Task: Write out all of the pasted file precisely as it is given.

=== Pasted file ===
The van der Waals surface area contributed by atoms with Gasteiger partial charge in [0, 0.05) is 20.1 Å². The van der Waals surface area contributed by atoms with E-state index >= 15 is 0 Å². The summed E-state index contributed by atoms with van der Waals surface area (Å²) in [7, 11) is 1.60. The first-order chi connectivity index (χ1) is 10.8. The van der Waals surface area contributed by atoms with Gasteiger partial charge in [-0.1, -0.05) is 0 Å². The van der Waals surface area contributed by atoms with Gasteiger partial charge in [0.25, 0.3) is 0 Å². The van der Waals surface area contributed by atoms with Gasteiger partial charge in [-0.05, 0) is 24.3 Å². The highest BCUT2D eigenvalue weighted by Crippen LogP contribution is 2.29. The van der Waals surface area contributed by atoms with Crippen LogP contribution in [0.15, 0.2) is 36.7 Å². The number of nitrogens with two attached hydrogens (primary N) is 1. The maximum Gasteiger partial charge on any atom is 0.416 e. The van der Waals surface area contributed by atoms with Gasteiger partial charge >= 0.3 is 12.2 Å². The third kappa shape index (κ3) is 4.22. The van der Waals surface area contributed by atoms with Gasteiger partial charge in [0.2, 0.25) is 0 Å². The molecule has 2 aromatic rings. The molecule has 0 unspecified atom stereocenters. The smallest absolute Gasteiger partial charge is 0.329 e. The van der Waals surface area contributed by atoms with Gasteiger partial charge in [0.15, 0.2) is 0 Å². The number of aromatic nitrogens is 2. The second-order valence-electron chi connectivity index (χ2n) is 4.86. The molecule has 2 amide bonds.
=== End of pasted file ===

The van der Waals surface area contributed by atoms with Gasteiger partial charge in [0, 0.05) is 20.1 Å². The van der Waals surface area contributed by atoms with E-state index >= 15 is 0 Å². The summed E-state index contributed by atoms with van der Waals surface area (Å²) in [7, 11) is 1.60. The first-order chi connectivity index (χ1) is 10.8. The van der Waals surface area contributed by atoms with Gasteiger partial charge in [-0.1, -0.05) is 0 Å². The van der Waals surface area contributed by atoms with Gasteiger partial charge in [0.25, 0.3) is 0 Å². The van der Waals surface area contributed by atoms with Gasteiger partial charge in [-0.05, 0) is 24.3 Å². The highest BCUT2D eigenvalue weighted by Crippen LogP contribution is 2.29. The van der Waals surface area contributed by atoms with Crippen LogP contribution in [0.15, 0.2) is 36.7 Å². The number of nitrogens with two attached hydrogens (primary N) is 1. The maximum Gasteiger partial charge on any atom is 0.416 e. The van der Waals surface area contributed by atoms with Gasteiger partial charge >= 0.3 is 12.2 Å². The third kappa shape index (κ3) is 4.22. The van der Waals surface area contributed by atoms with Gasteiger partial charge in [0.2, 0.25) is 0 Å². The molecule has 2 aromatic rings. The molecule has 0 unspecified atom stereocenters. The smallest absolute Gasteiger partial charge is 0.329 e. The van der Waals surface area contributed by atoms with Gasteiger partial charge in [0.15, 0.2) is 0 Å². The number of aromatic nitrogens is 2. The second-order valence-electron chi connectivity index (χ2n) is 4.86. The molecule has 2 amide bonds.